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Is This The Real Reason RateSetter Changed Its Provision Fund?
Last year, RateSetter announced changes to its bad-debt provision fund that will now take place in March.
The old way RateSetter's provision fund worked
- Individual lenders lend to specific borrowers (although you don't get to choose your borrowers).
- RateSetter's bad-debt provision fund covers losses that it can't recover from borrowers.
- In a terrible recession or other shock, RateSetter's bad-debt provision fund could theoretically be used up.
- When the pot is used up, all loans are pooled, so that you and all the other individual lenders are lending to all RateSetter's borrowers together. In other words, you're no longer doing “P2P” lending directly between borrowers and lenders.
- From this point, any bad debts that occur are shared equally between all lenders, based on the amount you have lent.
- Due to the tens of thousands of loans being restructured in a pool, lenders could experience at least temporary delays receiving either their repayments, interest or both. This is particularly the case for those who were looking to lend for short periods, since they now might be tied in to longer loans for many years.
- Some people believed that this would have been the end of RateSetter, saying its reputation rests entirely on the bad-debt provision fund always being sufficient to cover all losses.
The new way the provision fund will work
- Individual lenders lend to specific borrowers – as before.
- RateSetter's bad-debt provision fund covers losses – as before.
- In a terrible recession or other shock, RateSetter might forecast that the bad-debt provision fund will potentially be depleted.
- In advance of the bad-debt provision fund being used up, RateSetter will take a proportion of each individual lender's loans and interest, and divert it to the fund. This prevents the fund from collapsing and the pooling event from occurring.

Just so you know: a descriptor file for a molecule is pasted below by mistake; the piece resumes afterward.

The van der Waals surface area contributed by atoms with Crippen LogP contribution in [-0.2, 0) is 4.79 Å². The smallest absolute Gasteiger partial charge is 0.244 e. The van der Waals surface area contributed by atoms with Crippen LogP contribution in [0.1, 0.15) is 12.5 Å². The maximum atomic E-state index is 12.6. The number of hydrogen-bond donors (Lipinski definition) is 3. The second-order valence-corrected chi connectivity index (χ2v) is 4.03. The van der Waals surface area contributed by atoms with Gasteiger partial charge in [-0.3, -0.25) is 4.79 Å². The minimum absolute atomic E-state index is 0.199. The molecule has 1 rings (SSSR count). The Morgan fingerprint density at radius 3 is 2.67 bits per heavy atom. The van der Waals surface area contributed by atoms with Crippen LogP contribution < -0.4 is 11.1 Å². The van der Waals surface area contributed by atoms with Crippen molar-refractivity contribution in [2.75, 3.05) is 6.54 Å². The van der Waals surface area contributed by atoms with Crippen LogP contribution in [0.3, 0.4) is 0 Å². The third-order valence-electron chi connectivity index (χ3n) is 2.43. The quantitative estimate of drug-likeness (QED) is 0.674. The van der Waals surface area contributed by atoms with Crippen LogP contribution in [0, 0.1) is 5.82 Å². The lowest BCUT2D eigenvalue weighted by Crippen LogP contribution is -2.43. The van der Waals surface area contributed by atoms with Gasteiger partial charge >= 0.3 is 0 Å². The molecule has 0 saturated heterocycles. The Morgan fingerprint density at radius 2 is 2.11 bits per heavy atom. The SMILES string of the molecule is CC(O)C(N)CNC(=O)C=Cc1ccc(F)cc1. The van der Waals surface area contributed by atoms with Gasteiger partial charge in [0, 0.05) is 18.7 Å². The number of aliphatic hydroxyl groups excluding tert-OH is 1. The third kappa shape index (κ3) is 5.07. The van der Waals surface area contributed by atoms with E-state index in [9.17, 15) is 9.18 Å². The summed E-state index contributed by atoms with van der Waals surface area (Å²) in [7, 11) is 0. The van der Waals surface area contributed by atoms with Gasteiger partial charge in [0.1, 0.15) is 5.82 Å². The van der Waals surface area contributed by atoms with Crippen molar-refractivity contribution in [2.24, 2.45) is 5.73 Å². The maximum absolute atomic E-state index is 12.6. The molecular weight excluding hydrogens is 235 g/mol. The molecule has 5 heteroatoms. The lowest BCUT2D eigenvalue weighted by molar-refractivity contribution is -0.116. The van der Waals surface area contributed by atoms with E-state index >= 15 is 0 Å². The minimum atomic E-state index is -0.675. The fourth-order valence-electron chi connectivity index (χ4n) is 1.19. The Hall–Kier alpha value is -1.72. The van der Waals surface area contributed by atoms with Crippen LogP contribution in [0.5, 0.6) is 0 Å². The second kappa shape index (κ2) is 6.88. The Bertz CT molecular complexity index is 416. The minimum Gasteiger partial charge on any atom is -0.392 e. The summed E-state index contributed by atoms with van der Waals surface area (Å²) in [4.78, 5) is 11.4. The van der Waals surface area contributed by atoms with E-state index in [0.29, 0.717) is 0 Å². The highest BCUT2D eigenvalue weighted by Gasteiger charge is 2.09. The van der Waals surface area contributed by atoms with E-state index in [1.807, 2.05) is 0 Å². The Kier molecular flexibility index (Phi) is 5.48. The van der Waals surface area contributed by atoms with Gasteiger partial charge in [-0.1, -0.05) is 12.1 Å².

- This will probably cause less of a panic to lenders, meaning lenders might have less severe trouble selling RateSetter loans or exiting on schedule.
That said, some lenders could be worse off under the new way, since RateSetter could end up diverting money from you to the fund only to later find out that it wasn't necessary. So in some circumstances your returns could be lower from now on.
Why this change?
RateSetter has put forward good reasons. It says it has gathered feedback for some time that RateSetter is too “binary” – all or nothing.
4thWay has been contacted by lenders saying something similar. For the most part, these lenders believe that it would have been the end of RateSetter if the fund was depleted, and that was their biggest concern.
Was there another reason?
However, I and others here at 4thWay wonder if there were other reasons for this change.
It's not just that keeping the fund alive is surely vastly preferable to RateSetter than the administrative headache of restructuring everything as a pooled investment.
It could also be that, what tipped RateSetter over the edge to make this change, was whether some of this “feedback” it mentions came from the regulator: the Financial Conduct Authority (FCA).
Currently, RateSetter, like most P2P lending sites, has interim permission to operate, and is working towards full authorisation from the regulator. The FCA has made it clear that it wants P2P sites to be genuinely P2P, with contracts between specified borrowers and lenders. It might therefore have at least noted that pooling loans would mean RateSetter was no longer P2P.
RateSetter has become more simple again
As you may know RateSetter does personal loans, business loans and property development loans.
For many months RateSetter has been winding down lending to one type of business borrower. These borrowers took money from RateSetter lenders like you and me, and then lent it to other people or to businesses. The regulator decided it didn't want that to continue either.
Hopefully, with such lending out of RateSetter's system, and with the provision fund changes, we'll see RateSetter get full permission from the regulator soon, clearing the way for it to launch its IFISA, which will be a tax boost to RateSetter lenders with lots of savings.
At the very least, this all makes RateSetter a little more simple again, so that it is easier for us lenders to understand the risks.
Read the 4thWay RateSetter Review, written by one of the UK's foremost authorities on peer-to-peer lending.
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